Network News

X My Profile
View More Activity
Posted at 10:50 AM ET, 02/ 3/2011

The fine art of polishing your online persona

By Jenna Johnson
Jenna Johnson

Today's guest blogger is Gabriel Shaoolian, the CEO and Founder of Blue Fountain Media, a development and online marketing company headquartered in New York.

Your high school career is coming to an end and college is already on the horizon. You've worked hard all these years, putting together a terrific academic record that will hopefully lead to acceptance to the college of your choice.

Your applications have all been submitted -- but you could still be sending info about yourself to the admissions committee without realizing it.

All of your hard work could possibly be undone by a not-so-great online and social media footprint. You probably didn't think a college admissions officer would look at your Facebook page, MySpace homepage, Twitter feed or the videos you uploaded to YouTube... but there's a chance that's exactly what they're doing.

As college admissions get more competitive, some college admissions officers are using every tool at their disposal to evaluate candidates -- that means possibly Googling their applicants.

There are a few reasons for this:

• So many students are getting professional or other outside help with their applications. Whether that help comes from a school college counselor, a "helicopter parent" or a consultant, college applications can easily become sanitized. A Google search gives admissions officers a more honest view of the potential enrollee.

• Not every applicant is 100 percent honest. A Google search can be used to check up on claimed awards, honors, performances, etc. If you are caught in a lie on your application, your admissions chances can be greatly reduced.

• Finalists for scholarships and honors programs. Often, a scholarship will come down to a choice between a handful of seemingly deserving candidates -- and a Google search can add more factors to the tough decision.

Two years ago, Kaplan Inc. surveyed admissions officers at 320 of the 500 highest rated colleges in America. At the time, 10 percent of the admissions officers said that they did online background checks on applicants. Of that group, 38 percent said that the search results had a "negative impact" on the candidate's application. (Disclosure from Jenna: Kaplan is owned by The Washington Post Company.)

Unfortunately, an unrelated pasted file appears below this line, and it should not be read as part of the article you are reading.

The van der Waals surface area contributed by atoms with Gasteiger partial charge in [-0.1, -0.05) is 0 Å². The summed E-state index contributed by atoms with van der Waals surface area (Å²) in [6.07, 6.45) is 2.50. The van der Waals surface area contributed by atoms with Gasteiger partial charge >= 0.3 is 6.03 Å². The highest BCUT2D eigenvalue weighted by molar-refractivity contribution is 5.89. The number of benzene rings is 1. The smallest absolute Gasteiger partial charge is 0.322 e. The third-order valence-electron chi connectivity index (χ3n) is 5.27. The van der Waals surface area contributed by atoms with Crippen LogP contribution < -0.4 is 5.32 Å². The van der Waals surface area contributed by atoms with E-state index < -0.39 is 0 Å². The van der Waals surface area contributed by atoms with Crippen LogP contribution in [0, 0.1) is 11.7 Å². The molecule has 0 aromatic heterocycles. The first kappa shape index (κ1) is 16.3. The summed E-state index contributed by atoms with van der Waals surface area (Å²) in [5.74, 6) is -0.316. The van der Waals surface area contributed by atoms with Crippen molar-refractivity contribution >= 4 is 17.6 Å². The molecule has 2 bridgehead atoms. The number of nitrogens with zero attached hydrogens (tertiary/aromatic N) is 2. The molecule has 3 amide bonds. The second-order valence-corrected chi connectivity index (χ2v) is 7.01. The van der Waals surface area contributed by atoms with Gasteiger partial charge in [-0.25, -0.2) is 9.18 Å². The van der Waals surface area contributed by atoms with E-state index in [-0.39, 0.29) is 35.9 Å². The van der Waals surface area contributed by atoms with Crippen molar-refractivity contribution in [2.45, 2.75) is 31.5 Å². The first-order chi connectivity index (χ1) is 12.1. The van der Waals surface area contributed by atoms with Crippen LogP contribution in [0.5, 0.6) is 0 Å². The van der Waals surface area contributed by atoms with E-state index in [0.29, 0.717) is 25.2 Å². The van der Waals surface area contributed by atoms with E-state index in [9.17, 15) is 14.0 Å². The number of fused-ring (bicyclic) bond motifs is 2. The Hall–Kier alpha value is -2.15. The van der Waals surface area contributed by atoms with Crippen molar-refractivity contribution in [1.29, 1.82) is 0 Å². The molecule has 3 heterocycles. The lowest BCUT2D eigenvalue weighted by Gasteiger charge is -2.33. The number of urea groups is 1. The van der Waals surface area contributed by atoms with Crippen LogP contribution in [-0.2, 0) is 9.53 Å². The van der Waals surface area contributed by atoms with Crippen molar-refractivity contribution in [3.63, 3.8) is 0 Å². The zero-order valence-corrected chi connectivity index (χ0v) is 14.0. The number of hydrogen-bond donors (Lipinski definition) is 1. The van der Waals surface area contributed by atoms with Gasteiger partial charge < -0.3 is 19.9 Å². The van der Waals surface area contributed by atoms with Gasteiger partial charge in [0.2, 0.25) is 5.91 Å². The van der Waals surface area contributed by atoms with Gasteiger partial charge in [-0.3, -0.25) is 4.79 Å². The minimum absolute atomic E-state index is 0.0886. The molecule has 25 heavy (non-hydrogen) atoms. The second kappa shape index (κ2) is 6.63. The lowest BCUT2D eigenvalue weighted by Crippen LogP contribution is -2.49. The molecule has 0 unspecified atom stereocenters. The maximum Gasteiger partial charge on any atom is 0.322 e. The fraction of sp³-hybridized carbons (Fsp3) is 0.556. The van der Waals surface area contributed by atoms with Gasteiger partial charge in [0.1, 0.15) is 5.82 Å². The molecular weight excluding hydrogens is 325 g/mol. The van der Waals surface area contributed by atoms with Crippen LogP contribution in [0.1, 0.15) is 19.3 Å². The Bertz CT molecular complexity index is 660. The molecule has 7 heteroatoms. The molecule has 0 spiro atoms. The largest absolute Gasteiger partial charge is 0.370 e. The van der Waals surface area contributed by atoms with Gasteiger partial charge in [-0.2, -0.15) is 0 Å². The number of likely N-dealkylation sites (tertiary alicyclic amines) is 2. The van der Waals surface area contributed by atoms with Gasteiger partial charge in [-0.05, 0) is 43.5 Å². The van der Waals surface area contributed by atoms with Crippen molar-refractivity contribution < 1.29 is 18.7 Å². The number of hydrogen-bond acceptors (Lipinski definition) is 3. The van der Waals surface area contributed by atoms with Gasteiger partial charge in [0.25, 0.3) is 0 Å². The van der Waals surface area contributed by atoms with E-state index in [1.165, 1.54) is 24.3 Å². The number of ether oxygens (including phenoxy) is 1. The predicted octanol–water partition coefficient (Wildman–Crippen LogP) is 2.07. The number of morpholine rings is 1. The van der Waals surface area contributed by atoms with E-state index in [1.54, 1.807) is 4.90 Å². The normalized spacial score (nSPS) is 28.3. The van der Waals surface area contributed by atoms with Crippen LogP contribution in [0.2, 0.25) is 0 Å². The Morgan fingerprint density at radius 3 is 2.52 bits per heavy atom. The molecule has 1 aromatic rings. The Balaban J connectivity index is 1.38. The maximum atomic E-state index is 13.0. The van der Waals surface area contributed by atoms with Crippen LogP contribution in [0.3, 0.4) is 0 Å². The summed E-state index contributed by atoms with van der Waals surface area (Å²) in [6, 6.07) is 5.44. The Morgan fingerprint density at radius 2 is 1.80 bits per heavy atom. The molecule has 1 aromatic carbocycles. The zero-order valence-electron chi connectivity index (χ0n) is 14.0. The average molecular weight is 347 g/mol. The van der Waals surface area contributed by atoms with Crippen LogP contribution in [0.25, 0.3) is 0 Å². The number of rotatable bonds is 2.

Since then, Facebook has more than doubled and Twitter has gained popularity. So, what can a high school senior (or underclassman) do to clean up his or her online act?

Erasing the negative
I hate to put it this way, but I always encourage students to look at their personal web pages through their grandmother's eyes. Ask yourself, "Does my content pass the Grandma test?"

While college admissions officers understand that high school students don't have to live like monks, they are also on the lookout for a variety of "red flags."

No matter how common marijuana use may be, they don't want to see pictures of you smoking a bong or otherwise clearly engaging in illegal activity. A picture of you with a beer in your hand is likely not going to keep you out of most schools, but a series of photographs showing you drunk at different venues is going to raise more than a few eyebrows.

Other red flags to watch out for:

* Excessive profanity

* Overtly sexual photos

* Racist comments (or comments that can be perceived to be racist)

* Sexist comments (or comments that can be perceived to be sexist)

* Homophobic language, T-shirts, comments or behaviors